I haven’t done much blogging about my own reading this month but I have been reading. Mostly fiction and books about reading.
Fiction read in May:
The Marriage Plot by Jeffrey Eugenides:
The title refers to the senior thesis of Madeline, an English student at Brown in the early 1980′s. Madeline is one part of a love triangle that also includes Mitchell, a religion student interested in Christian mysticism and Leonard, a brilliant charismatic biology student suffering from bipolar disease. Leonard and Madeline struggle to form a life together after college while Mitchell travels the world trying to forget Madeline.
All the characters in this book are highly intellectual and well-read. On one hand, I enjoyed that about them. On the other, I wasn’t an English major so much of the discussion of literary criticism went way over my head. In the end I decided that this was a book that I could have chosen to read more deeply and think about more. I’m not sure that I would have liked it more, in fact, I think I may have liked it less if I thought more about what the author was trying to say. But I found myself caught up in the story and in the writing and just simply enjoyed it.
The Dovekeepers by Alice Hoffman
In 73 AD, 900 Jews held out against the Roman army for months in a mountain fortress called Masada. In the end, they all died except for two women and five children who survived. This is the story of those Jews and the survivors. For me, this one suffered from high expectations. Several people had told me what a great book this was and highly recommended it so I had big expectations that were not met. It is beautifully written and the true story is fascinating. However, as the author tells the story from the perspective of four different women she weaves in a lot of mysticism and supernatural elements. One of the main characters is a witch/natural healer/midwife/temple prostitute. It’s never entirely clear if she is truly a witch or just that she’s viewed as a witch. However, there is a highly superstitious element to the entire book.
I had two problems with this. One is that although I’m not really well versed enough in early Judaism to argue the point, I had a problem with the portrayal of most of the Jews having very little of a true faith in the God of the Torah (or Old Testament). From reading the Old Testament it is clear that the Jews did worship other gods (including Ashtoreth the goddess worshipped by the women here) and there were complicated political sects and people seeking power. However, the only group that she portrays as true believers are portrayed in a fairly negative light. And the worship of Ashtoreth is portrayed as somehow more “true” with no mention of some of the horrific practices like ritualistic infant sacrifice. Ashtoreth is the true feminine goddess repressed by the evil men and their male God.
The second problem I had was that I felt like the whole thing read like many other modern feminist writers I read in college. It was kind of boring. Patriarchal religion, bad. Woman goddess, good. Men, bad. Women, brave. There is also a lot more sex than you might expect in a novel about this subject, and the sex was fairly boring also because it was so unrealistic. It felt to me like as a reader I’d been there, done that.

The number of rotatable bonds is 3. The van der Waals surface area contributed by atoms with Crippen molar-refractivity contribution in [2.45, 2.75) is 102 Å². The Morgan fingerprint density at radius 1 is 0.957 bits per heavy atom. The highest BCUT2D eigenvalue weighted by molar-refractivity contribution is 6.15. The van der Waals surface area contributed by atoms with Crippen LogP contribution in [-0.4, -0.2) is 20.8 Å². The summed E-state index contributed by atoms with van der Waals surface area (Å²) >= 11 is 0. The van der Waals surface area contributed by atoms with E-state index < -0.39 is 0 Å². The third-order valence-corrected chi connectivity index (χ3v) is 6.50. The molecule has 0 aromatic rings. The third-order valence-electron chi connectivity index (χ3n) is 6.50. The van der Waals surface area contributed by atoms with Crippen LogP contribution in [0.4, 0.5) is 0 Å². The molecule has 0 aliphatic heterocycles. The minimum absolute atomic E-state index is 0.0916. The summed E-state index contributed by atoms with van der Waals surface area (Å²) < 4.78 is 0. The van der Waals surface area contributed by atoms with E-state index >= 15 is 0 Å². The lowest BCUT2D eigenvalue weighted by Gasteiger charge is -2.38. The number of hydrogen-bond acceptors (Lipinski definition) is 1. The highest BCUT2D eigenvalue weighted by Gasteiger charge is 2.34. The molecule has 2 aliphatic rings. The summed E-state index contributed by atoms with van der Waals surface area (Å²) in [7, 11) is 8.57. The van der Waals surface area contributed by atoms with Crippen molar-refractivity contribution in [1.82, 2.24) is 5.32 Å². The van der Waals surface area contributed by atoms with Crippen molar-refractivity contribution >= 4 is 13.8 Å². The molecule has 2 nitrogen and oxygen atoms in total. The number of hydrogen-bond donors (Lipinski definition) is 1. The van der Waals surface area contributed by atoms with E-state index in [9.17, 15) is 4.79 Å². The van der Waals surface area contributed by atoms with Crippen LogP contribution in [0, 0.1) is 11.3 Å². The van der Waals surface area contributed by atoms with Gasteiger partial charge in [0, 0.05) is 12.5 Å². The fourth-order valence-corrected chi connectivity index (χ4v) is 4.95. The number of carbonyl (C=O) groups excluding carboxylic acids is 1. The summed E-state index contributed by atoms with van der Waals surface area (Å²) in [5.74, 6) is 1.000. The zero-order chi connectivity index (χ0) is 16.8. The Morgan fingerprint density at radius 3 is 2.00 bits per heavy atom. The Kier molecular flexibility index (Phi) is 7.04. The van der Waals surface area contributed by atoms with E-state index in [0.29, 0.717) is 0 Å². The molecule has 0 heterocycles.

What Alice Forgot by Liane Moriarty
I just finished this one yesterday and pretty much read the whole thing this weekend. Partially because it’s a quickish read, partially because the story pulled me in and I neglected other things. On one level, this is another memory-loss book. Alice falls in the gym and wakes up thinking she is 29 years old, newly married to a husband she adores and who adores her and pregnant with her first child. Soon she discovers that she is actually 40 years old, has three children and in the midst of a nasty divorce. She has forgotten the last ten years of her life.
First, you have to suspend all medical reality to enjoy this book. Alice is completely fine other than her amnesia but more unbelievably, her family and friends know she is suffering from this quite significant memory loss but somehow act like it’s a minor issue that is going to get better. I decided just to ignore this and move on. The novel isn’t really about memory loss anyway, not in the same way that Before I go to Sleep is.
As the novel goes on, Alice realizes that she is a very different person than she was ten years ago. Because she still feels like the 29 year old Alice she doesn’t like the new Alice very much. In fact, on one level she is actively trying to avoid remembering the bad things that have happened to her. However, in the end when her memory comes back Alice realizes that she is who she is because of all those things that happened to her. She can’t change the memories anymore than she can change who she is. Her story is woven in with two side stories: one about her sister Elisabeth’s struggle with infertility and one about her grandmother Frannie. All three stories ultimately have at the heart of them the theme that you are made by all your memories: the bad and the good. We might wish to forget a horrible delivery but we would never want to forget the baby that we hold at the end of it.